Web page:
First it was Equifax that concealed a data breach that affected pretty much every American alive today. Now it's Uber. Where's the responsibility here? Why the hell would you not tell your employees and customers that their personal data has been compromised?

Luckily I'm not involved in this one. But when I was a soldier the OPM hack compromised my data and that of my family, same with the Home Depot hack. The Experian hack compromised my information as well, but since I already have identity protection services from previous hacks the impact was essentially nonexistent. That isn't true for millions of others however.

I smell lawsuits coming.


I smell the 'new' form of digital blackmail/kidnap taking place, that is to say, it has probably gone on for years now.
The internet is an open book simple as that, and all services are vulnerable, and if you use them, so are you, me...everybody.
It's up to Uber to clean up the mess, and maybe think of an alternate way of doing things. codifying, clients, areas, cabs in some discrete way...easy for me to say that, however what else is there?



posted on Nov, 21 2017 @ 05:51 PM
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Uber is on really shaky ground already, this could be the thing that sinks them.


It's up to Uber to clean up the mess, and maybe think of an alternate way of doing things. codifying, clients, areas, cabs in some discrete way...easy for me to say that, however what else is there?


Stop storing information. That's really the only defense. We've grown a bunch of consumer databases to ridiculous proportions, and you wouldn't believe what they're able to store on you. We need a new legal approach to data. Your data should be yours, it shouldn't be something the company is able to record and store about you. This would force significant cutbacks in information retained, and therefore make hacks when they do happen (there's no stopping them) less damaging. You can't steal what doesn't exist.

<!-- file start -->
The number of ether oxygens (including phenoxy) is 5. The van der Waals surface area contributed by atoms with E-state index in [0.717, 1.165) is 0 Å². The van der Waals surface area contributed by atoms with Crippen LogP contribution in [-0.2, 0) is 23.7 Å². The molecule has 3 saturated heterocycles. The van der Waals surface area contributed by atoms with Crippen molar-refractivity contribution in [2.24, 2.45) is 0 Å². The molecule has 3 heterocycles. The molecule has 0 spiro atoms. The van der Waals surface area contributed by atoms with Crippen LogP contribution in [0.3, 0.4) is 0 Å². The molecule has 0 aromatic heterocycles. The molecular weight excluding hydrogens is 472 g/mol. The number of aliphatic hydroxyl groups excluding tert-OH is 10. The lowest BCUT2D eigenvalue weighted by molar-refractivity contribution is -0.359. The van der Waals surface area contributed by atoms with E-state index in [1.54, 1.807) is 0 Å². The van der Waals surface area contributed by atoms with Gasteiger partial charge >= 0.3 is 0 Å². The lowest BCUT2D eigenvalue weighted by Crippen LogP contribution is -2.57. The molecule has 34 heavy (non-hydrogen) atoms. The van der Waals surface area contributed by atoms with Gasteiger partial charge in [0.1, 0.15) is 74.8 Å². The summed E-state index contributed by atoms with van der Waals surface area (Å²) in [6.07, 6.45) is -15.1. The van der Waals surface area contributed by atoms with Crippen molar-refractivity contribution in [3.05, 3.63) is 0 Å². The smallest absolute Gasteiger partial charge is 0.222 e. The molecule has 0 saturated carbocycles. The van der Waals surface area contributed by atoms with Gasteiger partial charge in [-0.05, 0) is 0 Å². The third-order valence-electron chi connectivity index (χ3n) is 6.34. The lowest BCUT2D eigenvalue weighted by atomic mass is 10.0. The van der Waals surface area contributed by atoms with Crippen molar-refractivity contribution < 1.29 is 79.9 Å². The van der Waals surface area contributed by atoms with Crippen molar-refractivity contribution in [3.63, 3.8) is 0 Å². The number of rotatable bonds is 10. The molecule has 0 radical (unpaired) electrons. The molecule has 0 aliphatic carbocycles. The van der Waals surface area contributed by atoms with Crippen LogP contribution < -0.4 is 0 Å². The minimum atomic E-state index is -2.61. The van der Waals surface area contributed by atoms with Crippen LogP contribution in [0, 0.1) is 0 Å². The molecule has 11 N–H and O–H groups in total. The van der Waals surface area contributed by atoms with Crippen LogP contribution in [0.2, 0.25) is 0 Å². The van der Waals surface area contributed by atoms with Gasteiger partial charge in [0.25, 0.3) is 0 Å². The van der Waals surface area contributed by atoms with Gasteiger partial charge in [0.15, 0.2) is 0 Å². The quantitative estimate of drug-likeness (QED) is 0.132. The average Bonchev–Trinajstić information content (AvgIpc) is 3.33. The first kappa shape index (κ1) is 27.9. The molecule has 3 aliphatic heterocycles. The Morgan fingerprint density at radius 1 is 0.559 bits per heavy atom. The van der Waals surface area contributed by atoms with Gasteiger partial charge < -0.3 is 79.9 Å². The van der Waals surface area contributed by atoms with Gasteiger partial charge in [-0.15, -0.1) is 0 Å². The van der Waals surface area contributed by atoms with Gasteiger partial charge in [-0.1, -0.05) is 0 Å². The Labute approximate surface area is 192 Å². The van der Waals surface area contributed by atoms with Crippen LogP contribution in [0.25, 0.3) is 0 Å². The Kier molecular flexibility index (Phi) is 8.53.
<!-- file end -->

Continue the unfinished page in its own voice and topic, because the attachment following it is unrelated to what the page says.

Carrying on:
posted on Nov, 21 2017 @ 06:00 PM
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originally posted by: Aazadan
Uber is on really shaky ground already, this could be the thing that sinks them.


It's up to Uber to clean up the mess, and maybe think of an alternate way of doing things. codifying, clients, areas, cabs in some discrete way...easy for me to say that, however what else is there?


Stop storing information. That's really the only defense. We've grown a bunch of consumer databases to ridiculous proportions, and you wouldn't believe what they're able to store on you. We need a new legal approach to data. Your data should be yours, it shouldn't be something the company is able to record and store about you. This would force significant cutbacks in information retained, and therefore make hacks when they do happen (there's no stopping them) less damaging. You can't steal what doesn't exist.